The issue of lack of places for childcare and in our schools is terrible, but Nicola laying it all at the door of the government assumes that no one can take initiative and open private facilities during this period. One person’s challenge can be another person’s business opportunity.
Trump has destroyed America’s global reputation
Trump is clearly realising that, following his disastrous handling of events so far in 2020, he is losing support and could well lose the November election. He is such a dangerously unstable character that he will do anything in the next five months to turn around his chances. Covid-19 and racial injustice have brought to the fore the sickness in the US and the very existence of the country as the leading democratic force in the world is now in doubt. At this moment I struggle to see a healthy prognosis for the patient.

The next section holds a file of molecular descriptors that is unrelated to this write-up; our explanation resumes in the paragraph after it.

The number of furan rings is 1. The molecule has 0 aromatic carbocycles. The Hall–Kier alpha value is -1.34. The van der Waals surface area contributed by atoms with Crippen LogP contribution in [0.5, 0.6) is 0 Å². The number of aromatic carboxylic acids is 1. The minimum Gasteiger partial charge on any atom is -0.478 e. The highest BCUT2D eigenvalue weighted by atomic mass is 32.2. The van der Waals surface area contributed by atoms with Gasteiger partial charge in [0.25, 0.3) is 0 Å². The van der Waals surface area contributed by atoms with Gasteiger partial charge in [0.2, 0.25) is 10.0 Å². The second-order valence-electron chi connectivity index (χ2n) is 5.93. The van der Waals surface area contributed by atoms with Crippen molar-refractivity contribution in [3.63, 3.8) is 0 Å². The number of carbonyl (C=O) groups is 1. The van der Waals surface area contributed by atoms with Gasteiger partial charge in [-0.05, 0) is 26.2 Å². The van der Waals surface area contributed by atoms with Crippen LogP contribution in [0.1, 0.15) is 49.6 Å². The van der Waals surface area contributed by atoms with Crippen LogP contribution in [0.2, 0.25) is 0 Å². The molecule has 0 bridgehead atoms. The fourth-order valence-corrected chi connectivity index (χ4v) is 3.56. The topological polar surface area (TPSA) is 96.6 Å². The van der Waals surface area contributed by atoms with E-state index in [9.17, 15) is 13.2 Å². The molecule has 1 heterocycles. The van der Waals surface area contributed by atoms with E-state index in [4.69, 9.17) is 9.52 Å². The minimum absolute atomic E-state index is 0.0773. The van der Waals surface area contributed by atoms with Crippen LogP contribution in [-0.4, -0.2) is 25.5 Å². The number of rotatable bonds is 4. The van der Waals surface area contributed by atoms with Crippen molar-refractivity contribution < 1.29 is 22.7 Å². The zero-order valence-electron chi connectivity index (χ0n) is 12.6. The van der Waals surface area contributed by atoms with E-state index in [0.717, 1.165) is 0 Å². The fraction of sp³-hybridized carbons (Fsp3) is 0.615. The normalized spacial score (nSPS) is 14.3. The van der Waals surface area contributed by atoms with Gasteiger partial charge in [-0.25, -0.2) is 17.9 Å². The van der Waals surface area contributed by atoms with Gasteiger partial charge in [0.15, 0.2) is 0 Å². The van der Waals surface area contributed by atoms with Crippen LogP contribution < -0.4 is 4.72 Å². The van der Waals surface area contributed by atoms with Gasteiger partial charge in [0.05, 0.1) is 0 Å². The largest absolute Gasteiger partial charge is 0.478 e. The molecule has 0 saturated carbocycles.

Easing of lockdown is chaos for places of worship
While, as a practising Muslim, I welcome the idea of reopening places of worship, the process itself however is very vague, confusing and difficult to follow. It seems to me that the decision makers either do not know what they are doing or they are simply following orders themselves without analysing what does or doesn’t make sense.
They should figure out first if the disease is still threatening us. If it does, it is both futile and suicidal to loosen the leashes. It just doesn’t make any sense to reopen places of worship if we are still under the threat when we gather together.
Once we are sure the problem is behind us, then we should reopen our communities without putting people on leashes.
Abubakar N. Kasim